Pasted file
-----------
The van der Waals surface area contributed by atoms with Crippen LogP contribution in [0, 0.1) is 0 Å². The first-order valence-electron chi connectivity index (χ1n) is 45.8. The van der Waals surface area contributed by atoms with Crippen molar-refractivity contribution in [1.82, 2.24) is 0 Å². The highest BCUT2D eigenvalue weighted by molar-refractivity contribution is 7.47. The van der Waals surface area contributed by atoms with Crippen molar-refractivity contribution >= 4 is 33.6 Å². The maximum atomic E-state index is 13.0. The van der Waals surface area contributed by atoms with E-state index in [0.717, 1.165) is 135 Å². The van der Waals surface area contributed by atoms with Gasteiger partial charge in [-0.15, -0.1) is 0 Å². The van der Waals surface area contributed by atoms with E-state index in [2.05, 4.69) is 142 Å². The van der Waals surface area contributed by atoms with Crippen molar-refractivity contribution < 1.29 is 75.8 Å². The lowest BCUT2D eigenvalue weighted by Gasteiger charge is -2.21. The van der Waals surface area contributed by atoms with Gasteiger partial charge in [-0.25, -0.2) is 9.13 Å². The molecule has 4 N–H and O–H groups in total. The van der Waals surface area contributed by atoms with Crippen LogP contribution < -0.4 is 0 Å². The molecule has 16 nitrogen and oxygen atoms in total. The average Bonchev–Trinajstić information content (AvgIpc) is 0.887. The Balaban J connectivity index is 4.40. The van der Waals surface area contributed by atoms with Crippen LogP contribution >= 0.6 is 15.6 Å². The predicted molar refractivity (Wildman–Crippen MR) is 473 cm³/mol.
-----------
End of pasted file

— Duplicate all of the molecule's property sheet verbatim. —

The van der Waals surface area contributed by atoms with Crippen LogP contribution in [0, 0.1) is 0 Å². The first-order valence-electron chi connectivity index (χ1n) is 45.8. The van der Waals surface area contributed by atoms with Crippen molar-refractivity contribution in [1.82, 2.24) is 0 Å². The highest BCUT2D eigenvalue weighted by molar-refractivity contribution is 7.47. The van der Waals surface area contributed by atoms with Crippen molar-refractivity contribution >= 4 is 33.6 Å². The maximum atomic E-state index is 13.0. The van der Waals surface area contributed by atoms with E-state index in [0.717, 1.165) is 135 Å². The van der Waals surface area contributed by atoms with Gasteiger partial charge in [-0.15, -0.1) is 0 Å². The van der Waals surface area contributed by atoms with E-state index in [2.05, 4.69) is 142 Å². The van der Waals surface area contributed by atoms with Crippen molar-refractivity contribution < 1.29 is 75.8 Å². The lowest BCUT2D eigenvalue weighted by Gasteiger charge is -2.21. The van der Waals surface area contributed by atoms with Gasteiger partial charge in [-0.25, -0.2) is 9.13 Å². The molecule has 4 N–H and O–H groups in total. The van der Waals surface area contributed by atoms with Crippen LogP contribution < -0.4 is 0 Å². The molecule has 16 nitrogen and oxygen atoms in total. The average Bonchev–Trinajstić information content (AvgIpc) is 0.887. The Balaban J connectivity index is 4.40. The van der Waals surface area contributed by atoms with Crippen LogP contribution >= 0.6 is 15.6 Å². The predicted molar refractivity (Wildman–Crippen MR) is 473 cm³/mol.